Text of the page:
FastAPI Sprint, Freiburg 2024

  • What Data Engineering Data Science Python Training Featured
  • When Apr 03, 2024 to Apr 05, 2024 (Europe/Berlin / UTC200)
  • Where Kreativpark Lokhalle Freiburg, Paul-Ehrlich-Straße 5-13, 79106 Freiburg im Breisgau
  • Contact Name
  • Contact Phone +49 30 22430082
  • Attendees Veit Schiele Kristian Rother Tim Weber Frank Hofmann
  • Add event to calendar iCal

FastAPI is a web framework for building APIs with Python 3.6+ based type hints.

Key features are:

  • very high performance thanks to pydantic for the data part and Starlette for the web part.
  • fast and easy to code
  • validation for most Python data types
  • robust, production-ready code with automatic interactive documentation
  • based on the open standards for APIs: OpenAPI formerly known as Swagger) and JSON Schema.

Fast start on the first day

On the very first sprint day, it became clear how quickly a web application can be created with FastAPI. The first prototypes were completed in no time at all.

Testing the API

It didn’t take much longer to write tests with FastAPI’s TestClient class:

from fastapi.testclient import TestClient

from fastapi_htmx.main import app

def test_items():
    client = TestClient(app)
    response = client.get('/items')
    assert response.status_code == 200
    j = response.json()
    assert len(j) == 3
    assert j[0]["name"] == "Alpha"

Web frontend

Next we looked at htmx to provide a web frontend for FastAPI. We hadn’t built an interactive web application this quickly and easily for a long time. At first it was just a single static HTML file:

<!DOCTYPE html>
        <script src=""></script>
        <script src=""></script>
        <script src=""></script>
        <h1>Hello World!</h1>
            <div id="items"></div>
            <template id="render-items">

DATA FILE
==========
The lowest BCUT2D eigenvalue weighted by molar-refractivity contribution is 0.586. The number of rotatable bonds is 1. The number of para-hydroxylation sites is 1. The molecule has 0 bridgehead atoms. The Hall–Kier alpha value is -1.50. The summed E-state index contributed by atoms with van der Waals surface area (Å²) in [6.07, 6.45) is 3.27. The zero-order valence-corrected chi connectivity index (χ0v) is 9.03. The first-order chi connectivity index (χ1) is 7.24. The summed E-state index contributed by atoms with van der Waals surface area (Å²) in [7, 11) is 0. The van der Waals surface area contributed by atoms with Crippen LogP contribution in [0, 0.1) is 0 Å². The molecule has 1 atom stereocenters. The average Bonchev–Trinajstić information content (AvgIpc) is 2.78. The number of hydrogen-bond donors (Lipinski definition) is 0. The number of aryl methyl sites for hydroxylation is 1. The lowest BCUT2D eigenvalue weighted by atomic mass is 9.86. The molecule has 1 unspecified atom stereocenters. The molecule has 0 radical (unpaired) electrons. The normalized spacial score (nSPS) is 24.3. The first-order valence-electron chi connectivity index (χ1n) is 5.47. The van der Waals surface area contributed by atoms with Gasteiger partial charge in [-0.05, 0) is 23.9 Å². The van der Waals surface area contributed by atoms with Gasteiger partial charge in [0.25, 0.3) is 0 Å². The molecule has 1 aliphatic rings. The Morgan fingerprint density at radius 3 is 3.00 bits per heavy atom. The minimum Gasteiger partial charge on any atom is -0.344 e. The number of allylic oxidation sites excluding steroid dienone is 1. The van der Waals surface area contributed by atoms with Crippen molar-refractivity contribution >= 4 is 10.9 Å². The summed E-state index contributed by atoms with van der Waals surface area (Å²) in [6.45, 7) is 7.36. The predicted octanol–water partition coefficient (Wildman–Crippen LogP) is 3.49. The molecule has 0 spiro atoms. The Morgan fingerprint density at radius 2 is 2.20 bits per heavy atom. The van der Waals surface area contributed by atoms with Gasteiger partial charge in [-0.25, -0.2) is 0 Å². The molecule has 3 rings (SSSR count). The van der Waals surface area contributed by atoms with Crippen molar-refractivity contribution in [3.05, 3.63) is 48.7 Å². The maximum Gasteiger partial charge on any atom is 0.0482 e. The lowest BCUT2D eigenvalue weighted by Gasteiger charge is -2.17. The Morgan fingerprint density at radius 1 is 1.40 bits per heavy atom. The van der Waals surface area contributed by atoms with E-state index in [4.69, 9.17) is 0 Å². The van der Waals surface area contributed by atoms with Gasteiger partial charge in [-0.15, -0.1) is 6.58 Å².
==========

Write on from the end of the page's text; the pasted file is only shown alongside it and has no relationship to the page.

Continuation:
{% for item in data %}
                    <li>{{ }}</li>
                    {% endfor %}

In this example, the htmx extension client-side-templates supports the rendering of the page in the browser.

Automatic tests for the web frontend

We also wrote tests for this web frontend, but this time with Playwright, for example:

from playwright.sync_api import sync_playwright

def test_frontend_local():
    with sync_playwright() as p:
        browser = p.firefox.launch(headless=True)
        context = browser.new_context()
        page = browser.new_page()
        page.locator("#item_summary").fill("Some item")
        page.locator("input[name=\"owner\"]").fill("Kristian Rother")
        page.get_by_role("button", name="Add").click()

        html = page.inner_html('#item')
        assert "Summary: Some item" in html
        assert "Owner: Kristian Rother" in html


Playwright also offers a pytest-Plugin that can be used to create Test-Fixtures to test multiple browsers in one test. If the tests are called with headless=False, they can also be used for debugging.

Dynamic routing

At the end of the first day, we wanted to deliver both the API and the HTML pages via the same URL. Unfortunately, we couldn’t use simple middleware here as we wanted to hook into FastAPI’s request/response handling to automatically select a template based on the path function that handled the request:

def get_template_render_route_class(template_dir: str) -> type:
    """Return APIRoute subclass that renders HTML templates from JSON.